Pope's old Buenos Aires neighborhood nostalgically hopes for his return
Photo provided on Mar. 12, 2018 showing a painting commemorating Pope Francis election last Mar. 13, 2013, next to the confessional where Jorge Mario Bergoglio felt that God was calling him, at San Jose Basilica in Flores, a neighborhood of middle class workers in Buenos Aires, Argentina, Feb. 26, 2018. EPA-EFE/Natalia Kidd
Photo provided on Mar. 12, 2018 showing Ramon Casabella posing outside the house where Pope Francis was born, in Flores, a neighborhood of middle class workers in Buenos Aires, Argentina, Feb. 26, 2018. EPA-EFE/Natalia Kidd
Buenos Aires, Mar 12 (efe-epa).- The Flores district of Buenos Aires remembers Francis as a little boy running around the streets, a youth pondering his vocation, a priest very close to the people of the neighborhood, his neighborhood, the one that saw him born and which, five years after he was elected pope, never loses hope that Father Jorge will return to his hometown.
Located on the west side of the Argentine capital, Flores, a neighborhood of middle class workers, founded by immigrants and with no tourist attractions in sight, saw its usual peace and quiet shattered that March 13, 2013, when around the world resounded the words, "Habemos papam."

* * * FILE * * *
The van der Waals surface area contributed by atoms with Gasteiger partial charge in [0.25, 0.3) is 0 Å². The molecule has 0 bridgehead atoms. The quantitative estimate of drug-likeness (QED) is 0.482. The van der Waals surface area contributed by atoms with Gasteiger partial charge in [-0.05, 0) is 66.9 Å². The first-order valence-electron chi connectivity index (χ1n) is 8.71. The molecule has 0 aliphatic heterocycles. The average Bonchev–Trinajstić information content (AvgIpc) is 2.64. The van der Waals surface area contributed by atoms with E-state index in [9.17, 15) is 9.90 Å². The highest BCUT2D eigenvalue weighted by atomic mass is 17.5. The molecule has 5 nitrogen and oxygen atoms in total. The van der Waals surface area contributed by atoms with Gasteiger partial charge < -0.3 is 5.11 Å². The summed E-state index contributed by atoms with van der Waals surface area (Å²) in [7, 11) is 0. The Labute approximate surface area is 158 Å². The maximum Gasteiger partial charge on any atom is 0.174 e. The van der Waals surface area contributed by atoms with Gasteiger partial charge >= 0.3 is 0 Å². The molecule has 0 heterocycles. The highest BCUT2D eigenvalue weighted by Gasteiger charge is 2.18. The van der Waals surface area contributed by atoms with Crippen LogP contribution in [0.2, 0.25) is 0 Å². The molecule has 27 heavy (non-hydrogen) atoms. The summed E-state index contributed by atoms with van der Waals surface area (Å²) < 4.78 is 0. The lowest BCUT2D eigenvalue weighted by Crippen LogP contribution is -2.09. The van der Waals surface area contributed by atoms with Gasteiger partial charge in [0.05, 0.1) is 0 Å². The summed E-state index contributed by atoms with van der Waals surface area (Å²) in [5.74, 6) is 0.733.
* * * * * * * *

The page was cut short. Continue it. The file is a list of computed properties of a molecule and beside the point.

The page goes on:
"People ran from the street into the church. Bells began to ring. A lady hugged me and said 'Bergoglio is the pope!'" recalled Luis Avellaneda, secretary of San Jose Basilica in Flores, the church where the pontiff went throughout his youth until he embraced the religious life.
It was right there, in a confessional a few steps from the door, that Jorge Mario Bergoglio felt that God was calling him, a place where for the past five years tourists and the faithful have made pilgrimages to try to understand - by means of "little details," as Avellaneda calls them - how an ordinary man came to occupy the papacy of St. Peter.
Avellaneda told EFE that, after some "hectic months of massive visits" to the church, everything has now quieted down a little, though people keep coming to learn "the details of his story" and to see the place that marked a turning point in the personal and priestly life of Bergoglio.
The recently restored basilica is a must-see, must-visit element of the "papal tour," organized by the Buenos Aires city government for tourists, who buy, as souvenirs, stamps, stickers and books featuring Pope Francis from the store next-door.
"He came to our parish a lot, he played with the kiddies, one felt very comfortable with him...he's very much loved," said Carmen Magdalena Garcia, who lives in Flores.
In the church that is a basic part of a neighborhood where practically everybody knows each other, the parishioners feel "pride" to have someone so close to them become pontiff of the Catholic Church, and can't get over the way foreigners keep coming in search of the "spiritual footprints" of Francis.
"But I'm crazy wanting him to come back!" cried Carmen from the heart of the pope's old neighborhood.